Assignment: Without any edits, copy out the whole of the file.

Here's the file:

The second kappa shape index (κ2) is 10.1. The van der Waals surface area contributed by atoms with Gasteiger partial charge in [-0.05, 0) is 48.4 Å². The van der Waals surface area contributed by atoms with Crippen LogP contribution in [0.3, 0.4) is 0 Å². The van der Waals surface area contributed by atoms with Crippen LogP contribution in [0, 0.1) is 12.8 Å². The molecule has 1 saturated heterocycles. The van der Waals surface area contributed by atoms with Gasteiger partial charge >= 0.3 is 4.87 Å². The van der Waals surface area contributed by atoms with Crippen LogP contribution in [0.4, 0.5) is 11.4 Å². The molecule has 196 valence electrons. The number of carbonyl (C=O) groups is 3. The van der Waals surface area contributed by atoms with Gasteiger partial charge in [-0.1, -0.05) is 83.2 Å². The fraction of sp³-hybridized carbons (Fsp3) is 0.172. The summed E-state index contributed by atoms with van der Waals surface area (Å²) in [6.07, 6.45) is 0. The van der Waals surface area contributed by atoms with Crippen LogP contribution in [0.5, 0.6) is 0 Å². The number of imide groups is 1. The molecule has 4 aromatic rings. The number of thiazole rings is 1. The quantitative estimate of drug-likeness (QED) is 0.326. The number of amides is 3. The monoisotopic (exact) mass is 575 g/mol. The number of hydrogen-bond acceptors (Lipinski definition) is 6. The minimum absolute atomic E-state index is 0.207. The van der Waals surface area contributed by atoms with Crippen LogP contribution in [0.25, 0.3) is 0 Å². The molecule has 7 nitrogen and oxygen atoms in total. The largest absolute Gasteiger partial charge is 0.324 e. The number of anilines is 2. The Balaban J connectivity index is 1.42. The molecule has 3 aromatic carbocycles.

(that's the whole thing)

The second kappa shape index (κ2) is 10.1. The van der Waals surface area contributed by atoms with Gasteiger partial charge in [-0.05, 0) is 48.4 Å². The van der Waals surface area contributed by atoms with Crippen LogP contribution in [0.3, 0.4) is 0 Å². The van der Waals surface area contributed by atoms with Crippen LogP contribution in [0, 0.1) is 12.8 Å². The molecule has 1 saturated heterocycles. The van der Waals surface area contributed by atoms with Gasteiger partial charge >= 0.3 is 4.87 Å². The van der Waals surface area contributed by atoms with Crippen LogP contribution in [0.4, 0.5) is 11.4 Å². The molecule has 196 valence electrons. The number of carbonyl (C=O) groups is 3. The van der Waals surface area contributed by atoms with Gasteiger partial charge in [-0.1, -0.05) is 83.2 Å². The fraction of sp³-hybridized carbons (Fsp3) is 0.172. The summed E-state index contributed by atoms with van der Waals surface area (Å²) in [6.07, 6.45) is 0. The van der Waals surface area contributed by atoms with Crippen LogP contribution in [0.5, 0.6) is 0 Å². The number of imide groups is 1. The molecule has 4 aromatic rings. The number of thiazole rings is 1. The quantitative estimate of drug-likeness (QED) is 0.326. The number of amides is 3. The monoisotopic (exact) mass is 575 g/mol. The number of hydrogen-bond acceptors (Lipinski definition) is 6. The minimum absolute atomic E-state index is 0.207. The van der Waals surface area contributed by atoms with Crippen LogP contribution in [0.25, 0.3) is 0 Å². The molecule has 7 nitrogen and oxygen atoms in total. The largest absolute Gasteiger partial charge is 0.324 e. The number of anilines is 2. The Balaban J connectivity index is 1.42. The molecule has 3 aromatic carbocycles.